Women Reading


Frank Milton ARMINGTON


Joanna of Navarre (c.1370-1437). Queen of King Henry IV of England. From the book “The Queens of England, Volume I” by Sydney Wilmot. Published London circa. 1890.

Her first husband died in 1399. In 1403, Joan became the second wife of Henry IV. They had no children, but she is recorded as having had a good relationship with Henry’s children from his first marriage. Nevertheless, during the reign of Henry V, she was accused of using witchcraft to try to poison him. She was convicted in 1419 and imprisoned for about four years.


Mosquito Nets, 1908
John Singer Sargent (1856 – 1925), American

In a time when the art world focused, in turn, on Impressionism, Fauvism, and Cubism, Sargent practiced his own form of Realism, which made brilliant references to Diego VelázquezAnthony van Dyck, and Thomas Gainsborough. His facility for paraphrasing the masters in a contemporary fashion led to a stream of commissioned portraits and earned Sargent the moniker, “the Van Dyck of our times.”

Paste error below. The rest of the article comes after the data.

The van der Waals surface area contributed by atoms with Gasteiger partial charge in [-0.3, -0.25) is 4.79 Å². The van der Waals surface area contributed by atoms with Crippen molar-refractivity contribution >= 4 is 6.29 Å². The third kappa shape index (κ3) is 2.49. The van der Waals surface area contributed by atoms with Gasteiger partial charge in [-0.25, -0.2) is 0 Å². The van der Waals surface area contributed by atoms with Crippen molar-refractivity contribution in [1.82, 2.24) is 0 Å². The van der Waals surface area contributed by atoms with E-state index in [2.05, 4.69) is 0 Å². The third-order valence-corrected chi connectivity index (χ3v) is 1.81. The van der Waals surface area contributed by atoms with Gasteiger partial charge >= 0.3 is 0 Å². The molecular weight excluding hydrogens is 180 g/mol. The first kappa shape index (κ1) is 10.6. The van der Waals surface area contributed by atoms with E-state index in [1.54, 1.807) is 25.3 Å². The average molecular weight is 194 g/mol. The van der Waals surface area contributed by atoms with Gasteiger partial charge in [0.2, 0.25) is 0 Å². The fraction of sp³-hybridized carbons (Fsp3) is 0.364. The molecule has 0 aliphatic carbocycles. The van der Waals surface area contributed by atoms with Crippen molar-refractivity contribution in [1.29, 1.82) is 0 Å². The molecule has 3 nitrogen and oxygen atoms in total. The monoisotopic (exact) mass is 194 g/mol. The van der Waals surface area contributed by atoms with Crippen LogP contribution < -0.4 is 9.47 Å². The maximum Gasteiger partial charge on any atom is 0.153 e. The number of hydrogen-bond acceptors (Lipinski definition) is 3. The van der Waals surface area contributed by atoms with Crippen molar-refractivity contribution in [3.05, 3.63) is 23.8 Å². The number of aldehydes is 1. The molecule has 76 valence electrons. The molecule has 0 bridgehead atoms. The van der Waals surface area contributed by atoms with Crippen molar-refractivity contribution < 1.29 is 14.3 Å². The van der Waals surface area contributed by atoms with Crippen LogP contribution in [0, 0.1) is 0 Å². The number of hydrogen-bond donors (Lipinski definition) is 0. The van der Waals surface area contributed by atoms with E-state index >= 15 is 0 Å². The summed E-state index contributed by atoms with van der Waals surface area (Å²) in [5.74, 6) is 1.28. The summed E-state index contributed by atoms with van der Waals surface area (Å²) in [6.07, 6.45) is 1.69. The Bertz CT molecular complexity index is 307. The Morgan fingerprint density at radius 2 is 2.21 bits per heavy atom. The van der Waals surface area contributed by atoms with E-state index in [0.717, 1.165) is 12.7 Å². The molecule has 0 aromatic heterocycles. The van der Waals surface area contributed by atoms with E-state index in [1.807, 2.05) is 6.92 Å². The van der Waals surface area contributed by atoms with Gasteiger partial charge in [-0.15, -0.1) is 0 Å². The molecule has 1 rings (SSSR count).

— at Detroit Institute of Arts.

(via sadyoungliterarygirls)


Reifferscheid Heinrich

Helena Rubinstein reading in her Lucite Acrylic Bed, Life Magazine 1941


Reading pleasure by Fakhraddin Mokhberi

(via thomerama)


Fragrant Summer. Edward Cucuel (American, 1875-1954). Oil on canvas.

Cucuel’s paintings resemble the French impressionists as to colour and technique. His favourite subjects are portraits of women and nudes in bright interiors, plein-air representations with social scenes and charming Bavarian landscapes. 

Pola Negri (1897-1987)